Two rows behind me, a father attempted to calm his crying baby to the annoyance of other passengers. People were rolling their eyes, huffing, and letting out huge sighs of frustration. If you’ve ever been on a plane with a crying baby, you know what I’m talking about. I was thinking the most negative things: Why can’t this guy shut that kid up? Why did he even bother bringing a baby on the plane? How come he can’t handle his kid? On and on, it went…for six hours.
Not having any children of my own, the idea that I could relate to this guy was far beyond my scope of empathy.
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As the flight landed in Los Angeles, I rushed for the exit, leaving that father and his crying child behind as fast as possible. All I could think about was getting home and relaxing with my wife in the peace and quiet of our home.
Thankfully she was at the gate when I arrived, and we greeted each other with a hug and kiss. She asked how my flight was, and all the pent-up frustration from the flight came spewing out. We walked to the car as I ranted and she listened patiently.
“How do you feel about having a baby?” she asked once I stopped.
“Oh, it’s great,” I said. “Just don’t bring a kid on a plane and let it cry….” I paused. “Why do you ask?”
“Because,” she said, “you’re going to be dad.”
I stopped in the middle of the parking lot with a stunned look on my face. Me? A dad? Right there at the Ontario Airport, my wife announced that she was a few weeks pregnant. Surprise! They say that God has a sense of humor. I’m living proof of this.
Quickly, I replayed all those negative thoughts that I had had on the plane for six hours about that father. It wasn’t really his fault that his baby was crying. He was doing the best he could to hush her. It must really be difficult flying with a baby, I should’ve been more empathetic. I felt like a heel.
As the pregnancy progressed, I fell in love with this child. We decided to find out the gender…a girl. At night when my wife would lie down, I would talk to her belly. I would read to our baby. Play music for her. I even started journaling to her. In return, she “karate kicked” my wife in the ribs and rolled around everywhere in her homemade “condo.”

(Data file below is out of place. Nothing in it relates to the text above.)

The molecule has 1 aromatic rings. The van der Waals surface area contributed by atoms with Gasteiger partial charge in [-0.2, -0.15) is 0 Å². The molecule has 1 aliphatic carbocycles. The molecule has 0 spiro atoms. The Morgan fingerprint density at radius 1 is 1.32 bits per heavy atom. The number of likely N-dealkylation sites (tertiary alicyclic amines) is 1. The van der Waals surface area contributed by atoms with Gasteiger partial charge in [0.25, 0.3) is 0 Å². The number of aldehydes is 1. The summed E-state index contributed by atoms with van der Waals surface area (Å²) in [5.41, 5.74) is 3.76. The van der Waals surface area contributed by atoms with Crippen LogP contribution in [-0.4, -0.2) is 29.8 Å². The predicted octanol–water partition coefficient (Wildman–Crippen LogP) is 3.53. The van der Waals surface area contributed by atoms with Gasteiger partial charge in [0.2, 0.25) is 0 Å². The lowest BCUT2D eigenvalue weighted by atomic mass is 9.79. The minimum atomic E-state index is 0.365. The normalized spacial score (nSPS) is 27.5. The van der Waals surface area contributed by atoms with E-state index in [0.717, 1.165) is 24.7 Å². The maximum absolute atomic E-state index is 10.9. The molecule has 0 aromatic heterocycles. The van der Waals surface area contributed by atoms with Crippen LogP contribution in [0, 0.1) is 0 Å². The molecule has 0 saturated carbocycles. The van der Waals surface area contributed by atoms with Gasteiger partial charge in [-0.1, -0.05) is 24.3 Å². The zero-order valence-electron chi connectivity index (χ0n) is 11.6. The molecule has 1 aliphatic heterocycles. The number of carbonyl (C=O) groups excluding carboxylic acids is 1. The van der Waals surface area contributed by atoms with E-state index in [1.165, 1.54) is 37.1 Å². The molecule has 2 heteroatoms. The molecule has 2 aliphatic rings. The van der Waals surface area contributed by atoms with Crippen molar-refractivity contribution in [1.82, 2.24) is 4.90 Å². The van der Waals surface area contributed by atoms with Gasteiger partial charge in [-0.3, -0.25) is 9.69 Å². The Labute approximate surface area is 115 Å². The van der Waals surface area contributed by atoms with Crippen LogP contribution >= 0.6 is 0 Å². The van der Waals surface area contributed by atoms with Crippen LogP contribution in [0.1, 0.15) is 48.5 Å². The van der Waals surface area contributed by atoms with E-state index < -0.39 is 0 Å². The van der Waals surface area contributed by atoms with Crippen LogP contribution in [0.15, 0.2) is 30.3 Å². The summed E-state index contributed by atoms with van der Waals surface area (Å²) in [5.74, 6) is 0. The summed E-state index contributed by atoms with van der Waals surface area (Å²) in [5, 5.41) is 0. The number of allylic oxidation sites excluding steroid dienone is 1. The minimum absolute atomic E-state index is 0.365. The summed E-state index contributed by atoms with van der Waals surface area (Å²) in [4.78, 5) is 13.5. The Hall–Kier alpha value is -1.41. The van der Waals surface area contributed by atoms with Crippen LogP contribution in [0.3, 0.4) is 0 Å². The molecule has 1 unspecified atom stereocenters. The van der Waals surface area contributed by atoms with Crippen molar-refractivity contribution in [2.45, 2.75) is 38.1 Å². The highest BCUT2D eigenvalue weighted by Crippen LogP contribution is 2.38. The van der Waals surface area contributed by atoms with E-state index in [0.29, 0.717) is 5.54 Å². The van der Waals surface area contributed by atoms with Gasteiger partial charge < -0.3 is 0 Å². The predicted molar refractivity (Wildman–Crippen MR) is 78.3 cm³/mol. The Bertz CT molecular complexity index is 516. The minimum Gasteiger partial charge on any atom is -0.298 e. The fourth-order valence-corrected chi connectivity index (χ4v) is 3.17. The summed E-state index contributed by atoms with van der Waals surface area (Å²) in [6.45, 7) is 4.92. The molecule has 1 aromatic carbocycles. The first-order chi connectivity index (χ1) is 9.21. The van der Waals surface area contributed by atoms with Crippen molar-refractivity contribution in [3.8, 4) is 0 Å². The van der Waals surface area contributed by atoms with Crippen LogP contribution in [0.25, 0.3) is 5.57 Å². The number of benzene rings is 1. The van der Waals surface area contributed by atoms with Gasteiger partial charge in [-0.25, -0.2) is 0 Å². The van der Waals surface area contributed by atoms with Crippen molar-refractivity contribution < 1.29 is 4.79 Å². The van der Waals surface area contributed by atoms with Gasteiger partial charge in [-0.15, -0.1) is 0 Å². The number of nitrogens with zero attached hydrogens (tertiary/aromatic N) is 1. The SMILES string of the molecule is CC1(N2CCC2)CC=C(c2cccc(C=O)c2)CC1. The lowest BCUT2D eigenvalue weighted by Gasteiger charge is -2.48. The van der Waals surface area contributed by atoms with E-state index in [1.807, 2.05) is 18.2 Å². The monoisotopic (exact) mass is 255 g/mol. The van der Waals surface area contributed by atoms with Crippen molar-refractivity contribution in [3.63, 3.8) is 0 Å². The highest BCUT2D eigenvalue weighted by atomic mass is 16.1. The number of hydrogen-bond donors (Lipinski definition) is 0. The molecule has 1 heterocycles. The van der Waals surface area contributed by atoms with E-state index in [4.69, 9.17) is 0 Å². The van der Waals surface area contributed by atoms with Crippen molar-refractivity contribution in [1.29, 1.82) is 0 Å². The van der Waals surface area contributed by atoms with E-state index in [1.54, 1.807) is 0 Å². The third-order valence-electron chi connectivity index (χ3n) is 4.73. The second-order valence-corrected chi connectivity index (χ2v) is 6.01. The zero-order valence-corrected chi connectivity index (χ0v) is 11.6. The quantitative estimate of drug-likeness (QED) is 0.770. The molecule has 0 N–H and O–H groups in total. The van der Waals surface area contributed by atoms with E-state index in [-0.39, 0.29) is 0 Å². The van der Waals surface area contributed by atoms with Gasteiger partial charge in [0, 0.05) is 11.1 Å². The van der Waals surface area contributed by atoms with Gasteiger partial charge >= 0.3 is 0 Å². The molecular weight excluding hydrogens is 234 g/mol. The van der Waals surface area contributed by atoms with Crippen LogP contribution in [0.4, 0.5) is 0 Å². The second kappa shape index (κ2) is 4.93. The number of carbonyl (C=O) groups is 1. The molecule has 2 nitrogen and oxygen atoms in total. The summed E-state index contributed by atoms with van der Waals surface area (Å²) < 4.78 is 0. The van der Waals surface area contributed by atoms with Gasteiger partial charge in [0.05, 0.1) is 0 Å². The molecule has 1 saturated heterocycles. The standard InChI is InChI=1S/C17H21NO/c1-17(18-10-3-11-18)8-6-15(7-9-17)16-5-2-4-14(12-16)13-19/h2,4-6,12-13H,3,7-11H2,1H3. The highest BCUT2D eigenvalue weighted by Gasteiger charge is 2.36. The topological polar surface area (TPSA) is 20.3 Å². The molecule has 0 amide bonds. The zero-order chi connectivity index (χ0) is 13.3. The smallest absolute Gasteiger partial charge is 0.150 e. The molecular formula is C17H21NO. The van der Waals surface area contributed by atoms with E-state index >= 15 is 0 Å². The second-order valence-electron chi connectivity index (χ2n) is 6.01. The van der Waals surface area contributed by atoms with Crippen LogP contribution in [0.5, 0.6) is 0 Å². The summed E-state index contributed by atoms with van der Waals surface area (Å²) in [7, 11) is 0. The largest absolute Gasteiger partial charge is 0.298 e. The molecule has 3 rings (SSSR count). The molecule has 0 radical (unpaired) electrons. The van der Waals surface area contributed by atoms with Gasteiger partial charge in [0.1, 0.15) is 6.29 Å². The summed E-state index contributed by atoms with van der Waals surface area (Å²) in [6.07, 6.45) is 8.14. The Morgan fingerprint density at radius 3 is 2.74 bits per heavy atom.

People kept asking what we were going to name her.
“Zacharina,” I would reply. In honor of her father. I was joking, but people at work thought I was serious and when they threw me a baby shower, there was a huge banner that read “Welcome Zacharina!” on it. I thought that was so funny, I decided to put the banner up in our baby’s room as my contribution to the nesting process. (My wife did not find it funny and made me take it down.)
After nine months of waiting, the day arrived. We went to the hospital on Saturday morning and anxiously waited. I brought my camera to film everything. I filmed the heart monitor, the hospital room, my wife having contractions, my wife telling me to turn off the camera. I had it all on film.
For all the kicking she had done in the womb, I would have thought our daughter would be ready to arrive, but she postponed her appearance. As we waited, I started thinking about meeting her. What she would look like? What type of father I would be? I thought back to that father on the plane and chuckled to myself. How will I handle that situation?
After about 48 hours of labor — forty-eight — she arrived. Of course, I got it all on film. Me cutting the umbilical cord, my nervous voice when asked by the nurse to remember her weight and length measurements, and the sound of my daughter’s first cry.
I didn’t realize the significance of the day until the nurse placed our newborn on my wife’s chest and wished her a “Happy Mother’s Day.”
Since then, every Mother’s Day, I remember that special gift and the joy and happiness she’s given me for the last eleven years.
Thank you to my daughter for making your mom and I parents on a very special day. Thank you to my wife for giving me the best gift ever.
Zachery Román is the father of “Bean,” who is the best Mother’s Day gift a dad and mom could ever hope for.